Benchmarks And Deadlines For Florida’s Gambling-Related Ballot Initiatives

Written By Tyler Andrews on June 21, 2022
FL gambling-related ballot initiative deadlines

For the two existing Florida gambling-focused PACs, the race to the 2024 Florida general elections is on.

Florida Voters in Charge and Florida Education Champions both tried to get gambling-related ballot initiatives on the 2022 ballot. But both failed to hit the required number of signatures. Instead, those groups will shift their focus to the 2024 election cycle. 

Last April, the Florida Supreme Court agreed to review the two proposals. In essence, the court gave the two initiatives a head start for 2024. As a result of the ruling, the two PACs won’t have to seek approval of their wording for their second try.

Breaking down the two initiatives

Florida Voters in Charge championed a casino expansion initiative, while Florida Education Champions pushed a sports betting proposal.

The casino initiative would allow commercial casinos to enter the Florida market for the first time in history. Currently, Florida only allows tribal casinos and nearly all of them are owned by the Seminole Tribe. The proposal would allow commercial casinos as long as it was located outside of a 130-mile radius of a Seminole-owned property. 

Las Vegas Sands Corp is funding the casino proposal

Las Vegas Sands Corp was the largest donor to Florida Voters in Charge. The gaming giant donated $73.56 million of the $75.56 million the PAC received. The Poarch Creek Band of Indians gave the other $2 million.

There were rumors that Las Vegas Sands was eying a Jacksonville casino. The city is home to more than 900,000 people and falls outside of the 130-mile limit. Additionally, Jacksonville mayor Lenny Curry supports the proposal.

There were no reported rumors about why the Poarch Creek Band of Indians supported the initiatives. But basic geography can possibly give us some insight.

The Alabama-based tribal nation already owns several casinos in its home state. Furthermore, there aren’t many gambling options in Florida’s panhandle and the area shares a border with Alabama. Most gamblers in the region likely travel over the border to Mississippi to play at Biloxi casinos.

If the initiative were to pass in 2024, the tribe could easily push for a casino in the area. The state’s capital, Tallahassee, is in the region, after all.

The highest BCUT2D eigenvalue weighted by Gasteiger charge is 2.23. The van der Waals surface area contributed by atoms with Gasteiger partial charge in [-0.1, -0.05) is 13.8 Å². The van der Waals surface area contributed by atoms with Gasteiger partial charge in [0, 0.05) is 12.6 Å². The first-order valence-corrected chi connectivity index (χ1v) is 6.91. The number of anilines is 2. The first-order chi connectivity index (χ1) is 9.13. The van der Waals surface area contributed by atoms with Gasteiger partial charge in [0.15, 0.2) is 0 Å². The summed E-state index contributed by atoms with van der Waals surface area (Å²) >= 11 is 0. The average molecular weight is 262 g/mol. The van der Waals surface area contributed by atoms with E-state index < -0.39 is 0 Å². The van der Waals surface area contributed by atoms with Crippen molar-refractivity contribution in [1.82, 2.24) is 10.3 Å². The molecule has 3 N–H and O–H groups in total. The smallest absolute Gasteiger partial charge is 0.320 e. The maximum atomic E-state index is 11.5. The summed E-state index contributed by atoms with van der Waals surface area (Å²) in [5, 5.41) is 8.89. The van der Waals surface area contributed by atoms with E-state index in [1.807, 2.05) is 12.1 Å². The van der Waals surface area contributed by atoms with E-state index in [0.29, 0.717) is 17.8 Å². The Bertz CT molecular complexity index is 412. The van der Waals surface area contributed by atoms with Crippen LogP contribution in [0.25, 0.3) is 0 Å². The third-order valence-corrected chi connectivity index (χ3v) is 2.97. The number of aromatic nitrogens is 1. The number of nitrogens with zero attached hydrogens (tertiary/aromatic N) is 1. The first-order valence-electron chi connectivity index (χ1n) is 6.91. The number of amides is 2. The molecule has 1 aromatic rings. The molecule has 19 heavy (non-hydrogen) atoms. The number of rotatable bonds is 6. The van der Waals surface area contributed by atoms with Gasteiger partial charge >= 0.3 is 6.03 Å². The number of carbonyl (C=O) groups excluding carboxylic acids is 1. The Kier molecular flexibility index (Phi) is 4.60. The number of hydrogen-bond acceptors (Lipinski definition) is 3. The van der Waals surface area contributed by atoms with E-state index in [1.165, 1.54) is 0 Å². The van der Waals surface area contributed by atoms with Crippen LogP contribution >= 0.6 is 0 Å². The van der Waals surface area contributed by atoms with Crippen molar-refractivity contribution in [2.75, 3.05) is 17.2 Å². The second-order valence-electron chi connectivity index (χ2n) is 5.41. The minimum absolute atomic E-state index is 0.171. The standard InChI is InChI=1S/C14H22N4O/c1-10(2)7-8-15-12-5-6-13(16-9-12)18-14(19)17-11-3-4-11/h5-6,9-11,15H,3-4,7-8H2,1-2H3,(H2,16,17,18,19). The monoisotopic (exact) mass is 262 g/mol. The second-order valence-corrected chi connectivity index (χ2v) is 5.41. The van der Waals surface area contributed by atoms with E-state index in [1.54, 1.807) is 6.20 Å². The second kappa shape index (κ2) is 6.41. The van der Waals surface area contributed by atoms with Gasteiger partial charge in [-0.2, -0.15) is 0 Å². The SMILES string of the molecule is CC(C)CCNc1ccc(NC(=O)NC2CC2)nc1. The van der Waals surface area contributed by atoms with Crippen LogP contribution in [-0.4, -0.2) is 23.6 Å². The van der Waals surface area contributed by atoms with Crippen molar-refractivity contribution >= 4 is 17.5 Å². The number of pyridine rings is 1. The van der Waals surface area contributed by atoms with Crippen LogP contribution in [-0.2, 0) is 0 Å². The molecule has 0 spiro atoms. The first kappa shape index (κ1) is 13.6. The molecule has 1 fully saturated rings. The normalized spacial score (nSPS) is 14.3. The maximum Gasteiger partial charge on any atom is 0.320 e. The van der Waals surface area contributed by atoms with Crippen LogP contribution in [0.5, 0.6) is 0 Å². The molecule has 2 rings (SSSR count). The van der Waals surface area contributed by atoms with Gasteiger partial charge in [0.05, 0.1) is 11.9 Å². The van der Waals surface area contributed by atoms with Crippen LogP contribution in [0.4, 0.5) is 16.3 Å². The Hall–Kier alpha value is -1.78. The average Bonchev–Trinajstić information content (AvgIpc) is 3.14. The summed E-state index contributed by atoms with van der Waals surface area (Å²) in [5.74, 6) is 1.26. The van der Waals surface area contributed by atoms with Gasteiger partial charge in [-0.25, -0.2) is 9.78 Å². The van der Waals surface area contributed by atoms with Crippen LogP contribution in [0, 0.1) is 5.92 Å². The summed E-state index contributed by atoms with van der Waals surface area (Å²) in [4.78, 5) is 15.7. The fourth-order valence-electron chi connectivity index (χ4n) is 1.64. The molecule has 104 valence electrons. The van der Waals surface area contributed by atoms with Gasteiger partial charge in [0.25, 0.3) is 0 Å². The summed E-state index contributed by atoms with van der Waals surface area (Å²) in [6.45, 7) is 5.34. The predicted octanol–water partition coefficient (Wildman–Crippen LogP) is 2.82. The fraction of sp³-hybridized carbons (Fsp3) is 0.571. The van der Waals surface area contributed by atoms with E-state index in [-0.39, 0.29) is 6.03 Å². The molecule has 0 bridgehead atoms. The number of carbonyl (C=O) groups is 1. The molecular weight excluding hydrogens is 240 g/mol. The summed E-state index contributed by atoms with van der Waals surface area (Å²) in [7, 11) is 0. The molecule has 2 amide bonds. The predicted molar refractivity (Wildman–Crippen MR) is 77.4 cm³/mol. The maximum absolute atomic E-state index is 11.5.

FanDuel and DraftKings fund Florida Education Champions

The sports betting initiative doesn’t have any contingencies like the casino expansion one does. It essentially does two simple things: Legalize sports betting in Florida and allow non-Seminole entities to operate sportsbooks in the state.

With how simple the initiative is, it’s no wonder why FanDuel and DraftKings were the two largest donors of Florida Education Champions. They want access to the Florida sports betting market. FanDuel shelled out $14.5 million to the PAC, while DraftKings added another $22.9 million.

Under the current gaming compact, only the Seminole Tribe is authorized to operate an online sportsbook. And any pari-mutuel facility that opens a retail sportsbook would give a chunk of revenue to the tribe. The agreement is currently undergoing a lengthy legal battle after a federal judge ruled last November that it violated the Indian Gaming Regulatory Act.

Initially, it appeared that the group would get the issue in front of voters this year. However, significant barriers stood in their way. Florida Educations Champions posted the following on their website:

“While pursuing our mission to add sports betting to the ballot we ran into some serious challenges, but most of all the COVID surge decimated our operations and ability to collect in-person signatures.”

Heavy opposition from the Seminole Tribe

The Seminole Tribe also donated around $20 million to a competing PAC, Standing Up for Florida. The PAC vowed not “to turn Florida into another Las Vegas.” Their advertising campaign hoped to dissuade voters from the initiative by claiming the proposed system was unstable.

Florida Education Champions didn’t do themselves any favors either. The group only started collecting the necessary signatures in June 2021, just seven months before the deadline. It was clearly not enough time to hit the required amount. 

Here’s a look at the benchmarks and deadlines these PACs need to hit in order to be successful in their second go-around. 

Benchmark 1: Signature requirements